However, from a researcher’s point of view, it is difficult to determine whether efforts to make work more visible are worthwhile (in terms of the association with publication metrics) and within that, difficult to assess which platform or network is most effective for sharing work and connecting to a wider audience.

We undertook a case study of Kudos (https://www.growkudos.com), a web-based service that claims to help researchers increase the outreach of their publications, to examine the most effective tools for sharing publications online, and to investigate which actions are associated with improved metrics.

We extracted a dataset from Kudos of 830,565 unique publications claimed by authors, for which 20,775 had actions taken to explain or share via Kudos, and for 4,867 of these full text download data from publishers was available.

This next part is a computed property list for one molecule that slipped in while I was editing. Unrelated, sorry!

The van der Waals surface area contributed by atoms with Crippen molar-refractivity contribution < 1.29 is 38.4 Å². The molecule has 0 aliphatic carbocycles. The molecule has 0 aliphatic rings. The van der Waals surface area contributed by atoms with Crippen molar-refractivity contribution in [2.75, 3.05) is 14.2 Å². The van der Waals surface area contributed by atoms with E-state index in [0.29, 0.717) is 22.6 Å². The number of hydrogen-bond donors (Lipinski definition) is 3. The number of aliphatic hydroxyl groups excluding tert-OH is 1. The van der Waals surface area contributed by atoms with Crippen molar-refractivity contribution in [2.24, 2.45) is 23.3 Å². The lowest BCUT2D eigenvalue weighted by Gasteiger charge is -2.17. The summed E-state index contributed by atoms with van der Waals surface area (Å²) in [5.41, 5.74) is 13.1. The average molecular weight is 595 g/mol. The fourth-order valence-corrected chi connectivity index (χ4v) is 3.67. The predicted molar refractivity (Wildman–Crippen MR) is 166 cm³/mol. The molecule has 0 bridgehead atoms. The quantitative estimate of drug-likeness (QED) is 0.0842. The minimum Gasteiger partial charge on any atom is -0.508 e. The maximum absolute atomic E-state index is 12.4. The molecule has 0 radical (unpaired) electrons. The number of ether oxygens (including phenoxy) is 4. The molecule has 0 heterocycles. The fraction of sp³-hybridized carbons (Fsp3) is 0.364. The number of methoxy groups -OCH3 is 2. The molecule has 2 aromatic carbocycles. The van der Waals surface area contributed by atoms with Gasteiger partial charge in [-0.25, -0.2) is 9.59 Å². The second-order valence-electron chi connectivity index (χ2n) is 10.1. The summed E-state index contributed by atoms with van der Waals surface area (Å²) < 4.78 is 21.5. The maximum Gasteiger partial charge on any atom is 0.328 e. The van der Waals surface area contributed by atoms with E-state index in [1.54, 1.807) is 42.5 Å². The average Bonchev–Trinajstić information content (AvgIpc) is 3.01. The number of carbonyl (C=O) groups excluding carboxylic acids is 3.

Findings show that researchers are most likely to share their work on Facebook, but links shared on Twitter are more likely to be clicked on. A Mann-Whitney U test revealed that a treatment group (publications having actions in Kudos) had a significantly higher median average of 149 full text downloads (23.1% more) per publication as compared to a control group (having no actions in Kudos) with a median average of 121 full text downloads per publication.

These findings suggest that performing actions on publications, such as sharing, explaining, or enriching, could help to increase the number of full text downloads of a publication.